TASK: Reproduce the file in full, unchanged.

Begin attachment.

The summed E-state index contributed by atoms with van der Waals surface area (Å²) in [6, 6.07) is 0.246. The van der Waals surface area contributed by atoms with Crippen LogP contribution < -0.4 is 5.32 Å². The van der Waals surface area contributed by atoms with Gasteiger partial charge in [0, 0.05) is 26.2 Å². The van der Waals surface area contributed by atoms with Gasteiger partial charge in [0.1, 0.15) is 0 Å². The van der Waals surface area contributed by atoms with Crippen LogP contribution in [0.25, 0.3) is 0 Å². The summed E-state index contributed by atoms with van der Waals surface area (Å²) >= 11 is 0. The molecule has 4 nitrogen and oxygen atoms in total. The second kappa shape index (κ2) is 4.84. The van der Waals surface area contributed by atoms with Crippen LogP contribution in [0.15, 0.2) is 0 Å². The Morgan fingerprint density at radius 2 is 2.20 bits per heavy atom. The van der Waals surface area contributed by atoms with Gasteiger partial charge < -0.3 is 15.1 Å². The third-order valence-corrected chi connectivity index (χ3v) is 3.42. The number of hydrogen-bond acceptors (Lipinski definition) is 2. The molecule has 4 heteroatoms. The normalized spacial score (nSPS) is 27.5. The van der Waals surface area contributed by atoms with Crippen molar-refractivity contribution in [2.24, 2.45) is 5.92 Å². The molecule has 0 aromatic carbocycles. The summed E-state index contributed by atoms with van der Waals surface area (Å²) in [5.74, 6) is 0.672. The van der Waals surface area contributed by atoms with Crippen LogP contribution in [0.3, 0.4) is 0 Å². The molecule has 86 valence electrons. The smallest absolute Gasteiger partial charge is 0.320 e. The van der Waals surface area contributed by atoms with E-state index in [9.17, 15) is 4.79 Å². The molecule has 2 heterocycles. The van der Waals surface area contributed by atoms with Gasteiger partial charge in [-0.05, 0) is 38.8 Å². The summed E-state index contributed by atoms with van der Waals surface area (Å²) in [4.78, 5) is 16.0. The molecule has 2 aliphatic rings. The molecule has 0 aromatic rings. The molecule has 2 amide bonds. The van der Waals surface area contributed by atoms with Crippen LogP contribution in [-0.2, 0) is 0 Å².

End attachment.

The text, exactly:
The summed E-state index contributed by atoms with van der Waals surface area (Å²) in [6, 6.07) is 0.246. The van der Waals surface area contributed by atoms with Crippen LogP contribution < -0.4 is 5.32 Å². The van der Waals surface area contributed by atoms with Gasteiger partial charge in [0, 0.05) is 26.2 Å². The van der Waals surface area contributed by atoms with Gasteiger partial charge in [0.1, 0.15) is 0 Å². The van der Waals surface area contributed by atoms with Crippen LogP contribution in [0.25, 0.3) is 0 Å². The summed E-state index contributed by atoms with van der Waals surface area (Å²) >= 11 is 0. The molecule has 4 nitrogen and oxygen atoms in total. The second kappa shape index (κ2) is 4.84. The van der Waals surface area contributed by atoms with Crippen LogP contribution in [0.15, 0.2) is 0 Å². The Morgan fingerprint density at radius 2 is 2.20 bits per heavy atom. The van der Waals surface area contributed by atoms with Gasteiger partial charge < -0.3 is 15.1 Å². The third-order valence-corrected chi connectivity index (χ3v) is 3.42. The number of hydrogen-bond acceptors (Lipinski definition) is 2. The molecule has 4 heteroatoms. The normalized spacial score (nSPS) is 27.5. The van der Waals surface area contributed by atoms with Crippen molar-refractivity contribution in [2.24, 2.45) is 5.92 Å². The molecule has 0 aromatic carbocycles. The summed E-state index contributed by atoms with van der Waals surface area (Å²) in [5.74, 6) is 0.672. The van der Waals surface area contributed by atoms with Crippen LogP contribution in [0.3, 0.4) is 0 Å². The molecule has 86 valence electrons. The smallest absolute Gasteiger partial charge is 0.320 e. The van der Waals surface area contributed by atoms with E-state index in [9.17, 15) is 4.79 Å². The molecule has 2 heterocycles. The van der Waals surface area contributed by atoms with Gasteiger partial charge in [-0.05, 0) is 38.8 Å². The summed E-state index contributed by atoms with van der Waals surface area (Å²) in [4.78, 5) is 16.0. The molecule has 2 aliphatic rings. The molecule has 0 aromatic rings. The molecule has 2 amide bonds. The van der Waals surface area contributed by atoms with Crippen LogP contribution in [-0.2, 0) is 0 Å².